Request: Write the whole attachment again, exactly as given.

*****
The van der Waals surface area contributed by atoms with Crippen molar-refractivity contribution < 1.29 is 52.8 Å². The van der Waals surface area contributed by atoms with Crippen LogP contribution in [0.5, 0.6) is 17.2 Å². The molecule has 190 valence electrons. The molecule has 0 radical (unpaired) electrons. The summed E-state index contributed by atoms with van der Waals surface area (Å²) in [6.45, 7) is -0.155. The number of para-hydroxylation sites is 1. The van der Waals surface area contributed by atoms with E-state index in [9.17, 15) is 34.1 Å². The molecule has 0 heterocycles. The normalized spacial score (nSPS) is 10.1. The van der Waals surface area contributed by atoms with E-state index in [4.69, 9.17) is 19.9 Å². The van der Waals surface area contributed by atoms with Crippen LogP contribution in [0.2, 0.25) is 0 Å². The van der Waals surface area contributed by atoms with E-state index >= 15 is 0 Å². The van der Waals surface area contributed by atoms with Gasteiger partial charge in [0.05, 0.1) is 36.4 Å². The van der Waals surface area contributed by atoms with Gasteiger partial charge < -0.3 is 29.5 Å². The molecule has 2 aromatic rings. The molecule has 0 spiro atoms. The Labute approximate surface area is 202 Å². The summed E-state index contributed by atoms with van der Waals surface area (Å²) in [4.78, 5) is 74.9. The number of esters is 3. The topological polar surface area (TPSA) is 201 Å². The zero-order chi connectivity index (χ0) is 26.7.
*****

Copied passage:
The van der Waals surface area contributed by atoms with Crippen molar-refractivity contribution < 1.29 is 52.8 Å². The van der Waals surface area contributed by atoms with Crippen LogP contribution in [0.5, 0.6) is 17.2 Å². The molecule has 190 valence electrons. The molecule has 0 radical (unpaired) electrons. The summed E-state index contributed by atoms with van der Waals surface area (Å²) in [6.45, 7) is -0.155. The number of para-hydroxylation sites is 1. The van der Waals surface area contributed by atoms with E-state index in [9.17, 15) is 34.1 Å². The molecule has 0 heterocycles. The normalized spacial score (nSPS) is 10.1. The van der Waals surface area contributed by atoms with E-state index in [4.69, 9.17) is 19.9 Å². The van der Waals surface area contributed by atoms with Crippen LogP contribution in [0.2, 0.25) is 0 Å². The van der Waals surface area contributed by atoms with E-state index >= 15 is 0 Å². The van der Waals surface area contributed by atoms with Gasteiger partial charge in [0.05, 0.1) is 36.4 Å². The van der Waals surface area contributed by atoms with Gasteiger partial charge < -0.3 is 29.5 Å². The molecule has 2 aromatic rings. The molecule has 0 spiro atoms. The Labute approximate surface area is 202 Å². The summed E-state index contributed by atoms with van der Waals surface area (Å²) in [4.78, 5) is 74.9. The number of esters is 3. The topological polar surface area (TPSA) is 201 Å². The zero-order chi connectivity index (χ0) is 26.7.